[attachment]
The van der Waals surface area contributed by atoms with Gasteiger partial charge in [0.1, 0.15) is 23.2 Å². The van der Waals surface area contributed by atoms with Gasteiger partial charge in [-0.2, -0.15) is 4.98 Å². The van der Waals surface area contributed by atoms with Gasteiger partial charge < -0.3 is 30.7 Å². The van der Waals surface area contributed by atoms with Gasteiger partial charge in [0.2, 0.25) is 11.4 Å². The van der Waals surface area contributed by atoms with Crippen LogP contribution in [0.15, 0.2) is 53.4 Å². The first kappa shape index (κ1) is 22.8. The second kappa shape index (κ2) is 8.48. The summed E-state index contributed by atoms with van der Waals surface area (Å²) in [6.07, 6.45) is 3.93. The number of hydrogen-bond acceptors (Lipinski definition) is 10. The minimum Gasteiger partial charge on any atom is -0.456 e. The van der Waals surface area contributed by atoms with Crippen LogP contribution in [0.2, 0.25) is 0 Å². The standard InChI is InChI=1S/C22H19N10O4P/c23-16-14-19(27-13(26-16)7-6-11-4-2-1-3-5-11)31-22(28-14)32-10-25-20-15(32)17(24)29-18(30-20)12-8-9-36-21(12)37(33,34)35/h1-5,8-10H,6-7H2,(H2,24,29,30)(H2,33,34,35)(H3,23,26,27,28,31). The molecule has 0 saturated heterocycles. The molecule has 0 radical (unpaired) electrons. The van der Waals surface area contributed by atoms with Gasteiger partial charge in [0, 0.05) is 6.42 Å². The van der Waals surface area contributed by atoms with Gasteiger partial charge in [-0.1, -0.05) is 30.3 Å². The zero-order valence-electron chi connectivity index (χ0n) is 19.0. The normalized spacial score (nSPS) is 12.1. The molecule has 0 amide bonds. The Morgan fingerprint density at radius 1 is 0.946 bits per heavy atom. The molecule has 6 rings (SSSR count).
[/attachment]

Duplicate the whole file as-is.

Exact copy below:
The van der Waals surface area contributed by atoms with Gasteiger partial charge in [0.1, 0.15) is 23.2 Å². The van der Waals surface area contributed by atoms with Gasteiger partial charge in [-0.2, -0.15) is 4.98 Å². The van der Waals surface area contributed by atoms with Gasteiger partial charge < -0.3 is 30.7 Å². The van der Waals surface area contributed by atoms with Gasteiger partial charge in [0.2, 0.25) is 11.4 Å². The van der Waals surface area contributed by atoms with Crippen LogP contribution in [0.15, 0.2) is 53.4 Å². The first kappa shape index (κ1) is 22.8. The second kappa shape index (κ2) is 8.48. The summed E-state index contributed by atoms with van der Waals surface area (Å²) in [6.07, 6.45) is 3.93. The number of hydrogen-bond acceptors (Lipinski definition) is 10. The minimum Gasteiger partial charge on any atom is -0.456 e. The van der Waals surface area contributed by atoms with Crippen LogP contribution in [0.2, 0.25) is 0 Å². The standard InChI is InChI=1S/C22H19N10O4P/c23-16-14-19(27-13(26-16)7-6-11-4-2-1-3-5-11)31-22(28-14)32-10-25-20-15(32)17(24)29-18(30-20)12-8-9-36-21(12)37(33,34)35/h1-5,8-10H,6-7H2,(H2,24,29,30)(H2,33,34,35)(H3,23,26,27,28,31). The molecule has 0 saturated heterocycles. The molecule has 0 radical (unpaired) electrons. The van der Waals surface area contributed by atoms with Gasteiger partial charge in [0, 0.05) is 6.42 Å². The van der Waals surface area contributed by atoms with Gasteiger partial charge in [-0.1, -0.05) is 30.3 Å². The zero-order valence-electron chi connectivity index (χ0n) is 19.0. The normalized spacial score (nSPS) is 12.1. The molecule has 0 amide bonds. The Morgan fingerprint density at radius 1 is 0.946 bits per heavy atom. The molecule has 6 rings (SSSR count).